What is thus the education of the Emergency Plan? That of a passive resignation, that which waits in fear for the event, that which produces a flight of those who can afford, that which separates the families during an emerging danger, that which deports every municipality to different Italian regions for an indefinite time. This brings us to think of Redskins forced by the blue soldiers into reservations in order to wait for a just redistribution of the territory which never came.
If this is the culture of the Emergency Plan, if its education suggests a philosophy of improbable techniques of realization, if the risk is that of the destruction of our culture of people, of our economy, of our history, then we will not be a part of it!
Io venni in loco d'ogne luce mutoInternational Appeals for Vesuvius
(I came into a place void of all light),
che mugghia come fa mar per tempesta
(which bellows like sea in tempest),
se da contrari venti e' combattuto
(when it is combated of warring winds).
For the anniversary of the August 24, 79 eruption of Vesuvius which destroyed Pompeii and other surrounding towns, F. Dobran and G. Luongo launched an appeal for Vesuvius on August 20, 1995, aimed at producing an international attention that an eruption of this magnitude occurring today would produce an unprecedented human and environmental catastrophe (Publication 5). Unfortunately, this appeal did not produce any concrete actions by any of the national institutions and only created a conflict with conformists. Such an international appeal was launched again in August of 1996 and 1997 and December 1998 via Internet in the hope that it will be more successful. In collaboration with more than 50 European scientists we also submitted a proposal on Vesuvius to the European Union for funding within its 1994-1998 Environment Programme but failed to obtain any support (see below).
IAVCEI (International Association of Volcanology and Geochemistry of the Earth's Interior)
IAVCEI is sponsoring frequent volcanological meetings with agendas which include decade volcanoes such as Vesuvius, but is failing to address the issues on this volcano in any concrete manner, probably because some proponents of the evacuation plan have in the past been active within this organization which elects its officers through a nondemocratic process. During the 1995 IAVCEI's sponsored meeting in Rome G. Luongo and F. Dobran proposed a scientific debate on Vesuvius but it proponents did not even show up for the debate, including the IAVCEI officers.
Workshop on Vesuvius: September, 1996
Responsibility of a free man excludes complicity with those who deny freedom. Carlos FuentesThe volcanologists from Italian National Volcanic Group who convinced the Italian Civil Protection to propose the unreliable Emergency Plan for the Vesuvius area organized in September of 1996 a workshop on Vesuvius but rejected our contribution entitled Volcanic risk reduction and development of the Vesuvius area on the project VESUVIUS 2000 by stating that they "do not wish to discuss the social issues". We complained for this discrimination to the executive committee of IAVCEI which supported this workshop but did not receive any reply. We also protested to a subcommittee of IAVCEI dealing with volcanic risk mitigation at the international volcanological meeting held in January, 1997, in Puerto Vallarta (Mexico) without achieving any result. At this Mexico meeting, even a geologist from the United States Geological Survey (USGS) reported on the "success" of the September, 1996, Naples workshop, without reporting that the video of the Emergency Plan was banned for presentation in the Vesuvius area schools for being culturally too offensive.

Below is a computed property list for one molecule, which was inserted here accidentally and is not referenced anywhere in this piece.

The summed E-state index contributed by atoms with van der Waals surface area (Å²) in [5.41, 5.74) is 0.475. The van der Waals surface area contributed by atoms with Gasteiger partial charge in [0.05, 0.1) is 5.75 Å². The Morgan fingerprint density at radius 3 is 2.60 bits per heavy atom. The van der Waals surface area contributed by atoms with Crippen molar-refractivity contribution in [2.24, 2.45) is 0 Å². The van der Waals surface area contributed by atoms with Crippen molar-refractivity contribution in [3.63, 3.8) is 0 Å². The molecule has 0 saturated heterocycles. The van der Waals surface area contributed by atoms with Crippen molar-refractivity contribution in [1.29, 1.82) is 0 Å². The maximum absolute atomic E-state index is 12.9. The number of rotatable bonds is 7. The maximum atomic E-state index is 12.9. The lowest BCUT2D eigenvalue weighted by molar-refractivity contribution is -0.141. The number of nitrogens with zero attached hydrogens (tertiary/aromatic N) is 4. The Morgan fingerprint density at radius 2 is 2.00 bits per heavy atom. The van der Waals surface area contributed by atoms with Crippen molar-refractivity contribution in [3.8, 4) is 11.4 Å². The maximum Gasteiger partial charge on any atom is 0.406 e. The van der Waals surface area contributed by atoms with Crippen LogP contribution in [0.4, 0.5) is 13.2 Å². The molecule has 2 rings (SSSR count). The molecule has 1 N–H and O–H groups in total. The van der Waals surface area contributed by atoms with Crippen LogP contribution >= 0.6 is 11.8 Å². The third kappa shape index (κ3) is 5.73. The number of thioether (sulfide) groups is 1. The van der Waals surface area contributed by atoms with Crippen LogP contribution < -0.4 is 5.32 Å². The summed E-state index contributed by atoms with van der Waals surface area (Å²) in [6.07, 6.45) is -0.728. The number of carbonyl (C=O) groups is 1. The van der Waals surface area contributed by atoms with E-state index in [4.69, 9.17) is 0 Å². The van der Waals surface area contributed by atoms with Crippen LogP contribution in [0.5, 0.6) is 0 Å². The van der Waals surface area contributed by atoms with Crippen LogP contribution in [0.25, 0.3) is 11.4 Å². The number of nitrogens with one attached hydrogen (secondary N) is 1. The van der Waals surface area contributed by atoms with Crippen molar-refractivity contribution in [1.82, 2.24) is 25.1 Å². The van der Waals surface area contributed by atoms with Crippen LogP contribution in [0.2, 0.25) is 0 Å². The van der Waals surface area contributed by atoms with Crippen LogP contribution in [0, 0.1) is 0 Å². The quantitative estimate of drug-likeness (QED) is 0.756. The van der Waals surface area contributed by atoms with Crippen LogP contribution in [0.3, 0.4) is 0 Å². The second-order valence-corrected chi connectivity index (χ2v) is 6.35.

From these experiences it is clear that the organizers of the Naples workshop on Vesuvius and their supporters within the executive committee of IAVCEI wanted to distance from the meeting all of those who may provide a critic of their work and use the invited USGS participants to promote the Plan.
IAVCEI Meeting in Puerto Vallarta, Mexico (January, 1997)
The volcanologists L. Civetta from Osservatorio Vesuviano in Naples and R. Santacroce from University of Pisa presented at this meeting the Emergency Plan for the Vesuvius Area and were openly criticized by F. Dobran for promoting an unreliable scientific, socio-economic, cultural, and political plan that could not even be defended by other volcanologists. It is thus very disturbing that the mitigation of volcanic risk in densely populated areas cannot even be properly addressed by many of those responsible for this mitigation (Italian volcanologists, Osservatorio Vesuviano, Protezione Civile). See Mitigation of Volcanic Disasters in Densely Populated Areas.
G. Luongo wrote in Vol.3/1 of GVES NEWSLETTER (see Dante's Peak) that the proponents of the Emergency Plan for the Vesuvius Area not only did not take advantage of the movie Dante's Peak but also acted in opposite direction by labeling its message as being inconsistent, because of the subjective nature of decisions leading to volcanic risk management. One may, therefore, wonder whether United States Geological Survey consultants on the movie or Italian Civil Protection are wrong on the central issues surrounding volcanic risk management, or whether some of these volcanologists practice double standards by using one strategy at home for public consumption and another internationally to obtain a legitimacy at home.
Seismic Tomography on Vesuvius
F. Dobran wrote in Vol.3/1 of GVES NEWSLETTER (see What is the Use of Seismic Tomography Experiments on Vesuvius?) that the seismic tomography experiments on Vesuvius which were principally initiated because of him in 1992, because of a need to define the internal structure of volcano to develop the Global Volcanic Simulation for Vesuvius, failed to produce any data for this purpose, since its proponents (Science, 274, 592-594, 1996) did not conduct an adequate preliminary study aimed at establishing the possible dimensions of internal structures of volcano, such as the existence and size of magma reservoir. The Italian Civil Protection spent almost 2 million dollars for these experiments that were coordinated by the Italian National Volcanic Group researchers.